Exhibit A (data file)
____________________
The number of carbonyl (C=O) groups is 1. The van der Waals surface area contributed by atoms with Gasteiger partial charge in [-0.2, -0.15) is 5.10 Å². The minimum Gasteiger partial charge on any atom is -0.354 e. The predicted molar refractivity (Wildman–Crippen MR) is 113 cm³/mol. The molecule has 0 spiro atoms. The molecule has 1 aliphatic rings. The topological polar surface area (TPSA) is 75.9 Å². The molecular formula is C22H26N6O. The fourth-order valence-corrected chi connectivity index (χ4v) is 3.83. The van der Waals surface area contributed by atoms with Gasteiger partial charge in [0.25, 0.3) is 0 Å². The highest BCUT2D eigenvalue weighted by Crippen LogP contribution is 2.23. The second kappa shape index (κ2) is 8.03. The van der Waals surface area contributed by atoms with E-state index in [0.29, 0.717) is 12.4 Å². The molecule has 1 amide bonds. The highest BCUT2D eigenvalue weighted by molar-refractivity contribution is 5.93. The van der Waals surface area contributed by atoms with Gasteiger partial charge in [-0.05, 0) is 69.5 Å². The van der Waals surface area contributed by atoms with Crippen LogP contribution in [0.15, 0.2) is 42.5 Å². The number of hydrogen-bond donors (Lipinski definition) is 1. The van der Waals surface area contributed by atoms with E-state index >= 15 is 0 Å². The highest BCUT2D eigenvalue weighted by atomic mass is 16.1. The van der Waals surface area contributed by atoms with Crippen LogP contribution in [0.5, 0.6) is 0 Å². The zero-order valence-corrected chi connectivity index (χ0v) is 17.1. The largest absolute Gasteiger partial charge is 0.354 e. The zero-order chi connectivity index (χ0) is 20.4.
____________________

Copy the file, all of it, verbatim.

The number of carbonyl (C=O) groups is 1. The van der Waals surface area contributed by atoms with Gasteiger partial charge in [-0.2, -0.15) is 5.10 Å². The minimum Gasteiger partial charge on any atom is -0.354 e. The predicted molar refractivity (Wildman–Crippen MR) is 113 cm³/mol. The molecule has 0 spiro atoms. The molecule has 1 aliphatic rings. The topological polar surface area (TPSA) is 75.9 Å². The molecular formula is C22H26N6O. The fourth-order valence-corrected chi connectivity index (χ4v) is 3.83. The van der Waals surface area contributed by atoms with Gasteiger partial charge in [0.25, 0.3) is 0 Å². The highest BCUT2D eigenvalue weighted by Crippen LogP contribution is 2.23. The second kappa shape index (κ2) is 8.03. The van der Waals surface area contributed by atoms with E-state index in [0.29, 0.717) is 12.4 Å². The molecule has 1 amide bonds. The highest BCUT2D eigenvalue weighted by molar-refractivity contribution is 5.93. The van der Waals surface area contributed by atoms with Gasteiger partial charge in [-0.05, 0) is 69.5 Å². The van der Waals surface area contributed by atoms with Crippen LogP contribution in [0.15, 0.2) is 42.5 Å². The number of hydrogen-bond donors (Lipinski definition) is 1. The van der Waals surface area contributed by atoms with E-state index >= 15 is 0 Å². The highest BCUT2D eigenvalue weighted by atomic mass is 16.1. The van der Waals surface area contributed by atoms with Crippen LogP contribution in [0.5, 0.6) is 0 Å². The zero-order valence-corrected chi connectivity index (χ0v) is 17.1. The largest absolute Gasteiger partial charge is 0.354 e. The zero-order chi connectivity index (χ0) is 20.4.